By Dr. Jamie Huysman
The rate of anxiety and depression, in boomers, seniors, and particularly caregivers, has gone undetected and is often ignored for far too long. Depression seems to be running rampant in society and the fact is that caregivers of the chronically ill are prone to grief and depression as a natural part of that journey. Current statistics support this. Grieving about the person they care for and the promise of an unknown future may lead to sleeplessness, feelings of hopelessness, helplessness, sadness, fatigue, and many more.
It’s important to recognize the symptoms of depression and find support for those feelings. You’re not crazy, you’re human. We all have days when we don’t feel our best — that’s normal. But when days turn into weeks and months of doom and gloom, feeling overwhelmed and isolated, things will not get better. They will get worse. Give yourself permission to seek help. No one needs to live with anxiety or clinical depression; you do have a choice. You can do something about it. We have come far in dealing with it pharmaceutically (where necessary), psychosocially and through integrative medical practices.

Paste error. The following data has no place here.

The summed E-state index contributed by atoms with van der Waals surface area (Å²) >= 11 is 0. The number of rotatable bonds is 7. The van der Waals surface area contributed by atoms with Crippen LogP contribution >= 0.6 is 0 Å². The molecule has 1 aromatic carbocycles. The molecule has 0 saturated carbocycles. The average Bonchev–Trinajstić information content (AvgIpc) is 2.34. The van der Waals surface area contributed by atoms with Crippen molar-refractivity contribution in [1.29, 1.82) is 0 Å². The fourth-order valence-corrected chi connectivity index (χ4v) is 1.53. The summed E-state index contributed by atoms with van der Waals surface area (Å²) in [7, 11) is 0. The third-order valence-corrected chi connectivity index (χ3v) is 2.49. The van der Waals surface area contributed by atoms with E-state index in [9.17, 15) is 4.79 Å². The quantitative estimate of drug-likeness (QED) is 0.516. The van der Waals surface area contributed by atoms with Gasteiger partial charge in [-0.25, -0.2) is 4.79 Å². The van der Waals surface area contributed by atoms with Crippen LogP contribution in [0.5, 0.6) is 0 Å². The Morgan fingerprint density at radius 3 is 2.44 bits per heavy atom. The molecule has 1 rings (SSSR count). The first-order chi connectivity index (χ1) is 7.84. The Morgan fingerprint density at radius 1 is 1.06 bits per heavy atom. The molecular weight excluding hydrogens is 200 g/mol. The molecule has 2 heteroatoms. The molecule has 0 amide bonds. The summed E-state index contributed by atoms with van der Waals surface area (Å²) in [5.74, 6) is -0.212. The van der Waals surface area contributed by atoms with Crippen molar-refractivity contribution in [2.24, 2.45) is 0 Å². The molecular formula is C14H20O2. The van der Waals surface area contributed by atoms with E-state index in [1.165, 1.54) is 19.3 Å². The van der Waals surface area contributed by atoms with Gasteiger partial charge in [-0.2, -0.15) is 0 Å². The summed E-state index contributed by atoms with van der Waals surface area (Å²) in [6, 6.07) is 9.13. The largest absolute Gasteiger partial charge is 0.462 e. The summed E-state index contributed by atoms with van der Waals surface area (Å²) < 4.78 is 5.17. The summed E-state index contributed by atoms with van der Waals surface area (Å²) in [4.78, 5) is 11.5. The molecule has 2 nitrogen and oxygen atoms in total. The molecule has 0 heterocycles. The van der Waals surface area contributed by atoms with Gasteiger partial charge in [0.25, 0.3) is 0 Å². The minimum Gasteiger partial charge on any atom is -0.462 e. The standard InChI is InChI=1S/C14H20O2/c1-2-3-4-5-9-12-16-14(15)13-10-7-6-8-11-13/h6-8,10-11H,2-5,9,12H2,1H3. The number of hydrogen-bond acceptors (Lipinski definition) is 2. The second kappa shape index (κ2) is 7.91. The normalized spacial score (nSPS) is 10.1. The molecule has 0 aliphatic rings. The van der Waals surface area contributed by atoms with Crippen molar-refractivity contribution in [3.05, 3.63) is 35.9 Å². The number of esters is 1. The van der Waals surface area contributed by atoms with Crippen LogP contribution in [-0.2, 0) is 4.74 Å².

See your doctor or take advantage of a free in person or online screening at HelpYourselfHelpOthers.org.
Take some O2 and reclaim your spirit—you’re worth it. When you take care of your emotional health, you become an example of conscious self-care. As a caregiver, you have people depending on you, so you need to be able to depend on yourself. If no one told you they loved you today, I do!